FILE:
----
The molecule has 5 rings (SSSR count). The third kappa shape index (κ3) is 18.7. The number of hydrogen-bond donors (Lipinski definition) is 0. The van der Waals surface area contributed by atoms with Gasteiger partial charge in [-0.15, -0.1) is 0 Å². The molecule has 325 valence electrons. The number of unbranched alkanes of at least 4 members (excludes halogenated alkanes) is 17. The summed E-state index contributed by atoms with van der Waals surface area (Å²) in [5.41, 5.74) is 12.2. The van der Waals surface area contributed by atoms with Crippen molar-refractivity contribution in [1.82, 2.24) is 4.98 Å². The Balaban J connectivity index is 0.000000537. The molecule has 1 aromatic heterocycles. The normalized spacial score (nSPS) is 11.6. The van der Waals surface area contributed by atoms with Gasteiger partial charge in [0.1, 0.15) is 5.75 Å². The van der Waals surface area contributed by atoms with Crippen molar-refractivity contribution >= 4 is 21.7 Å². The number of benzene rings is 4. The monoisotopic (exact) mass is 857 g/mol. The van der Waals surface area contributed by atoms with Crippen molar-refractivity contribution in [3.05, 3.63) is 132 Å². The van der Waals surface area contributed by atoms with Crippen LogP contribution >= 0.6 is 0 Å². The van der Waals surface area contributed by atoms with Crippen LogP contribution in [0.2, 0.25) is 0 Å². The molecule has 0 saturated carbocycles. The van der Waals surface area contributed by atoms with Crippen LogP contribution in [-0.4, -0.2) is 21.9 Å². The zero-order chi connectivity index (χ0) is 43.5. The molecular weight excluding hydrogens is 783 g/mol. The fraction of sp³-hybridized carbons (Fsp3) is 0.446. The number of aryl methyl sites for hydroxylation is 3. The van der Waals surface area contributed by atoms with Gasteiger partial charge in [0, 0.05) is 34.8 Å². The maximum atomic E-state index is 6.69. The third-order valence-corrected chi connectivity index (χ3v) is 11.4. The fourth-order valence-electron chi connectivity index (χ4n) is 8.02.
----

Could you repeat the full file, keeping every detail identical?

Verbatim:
The molecule has 5 rings (SSSR count). The third kappa shape index (κ3) is 18.7. The number of hydrogen-bond donors (Lipinski definition) is 0. The van der Waals surface area contributed by atoms with Gasteiger partial charge in [-0.15, -0.1) is 0 Å². The molecule has 325 valence electrons. The number of unbranched alkanes of at least 4 members (excludes halogenated alkanes) is 17. The summed E-state index contributed by atoms with van der Waals surface area (Å²) in [5.41, 5.74) is 12.2. The van der Waals surface area contributed by atoms with Crippen molar-refractivity contribution in [1.82, 2.24) is 4.98 Å². The Balaban J connectivity index is 0.000000537. The molecule has 1 aromatic heterocycles. The normalized spacial score (nSPS) is 11.6. The van der Waals surface area contributed by atoms with Gasteiger partial charge in [0.1, 0.15) is 5.75 Å². The van der Waals surface area contributed by atoms with Crippen molar-refractivity contribution >= 4 is 21.7 Å². The number of benzene rings is 4. The monoisotopic (exact) mass is 857 g/mol. The van der Waals surface area contributed by atoms with Crippen molar-refractivity contribution in [3.05, 3.63) is 132 Å². The van der Waals surface area contributed by atoms with Crippen LogP contribution >= 0.6 is 0 Å². The van der Waals surface area contributed by atoms with Crippen LogP contribution in [0.2, 0.25) is 0 Å². The molecule has 0 saturated carbocycles. The van der Waals surface area contributed by atoms with Crippen LogP contribution in [-0.4, -0.2) is 21.9 Å². The zero-order chi connectivity index (χ0) is 43.5. The molecular weight excluding hydrogens is 783 g/mol. The fraction of sp³-hybridized carbons (Fsp3) is 0.446. The number of aryl methyl sites for hydroxylation is 3. The van der Waals surface area contributed by atoms with Gasteiger partial charge in [0, 0.05) is 34.8 Å². The maximum atomic E-state index is 6.69. The third-order valence-corrected chi connectivity index (χ3v) is 11.4. The fourth-order valence-electron chi connectivity index (χ4n) is 8.02.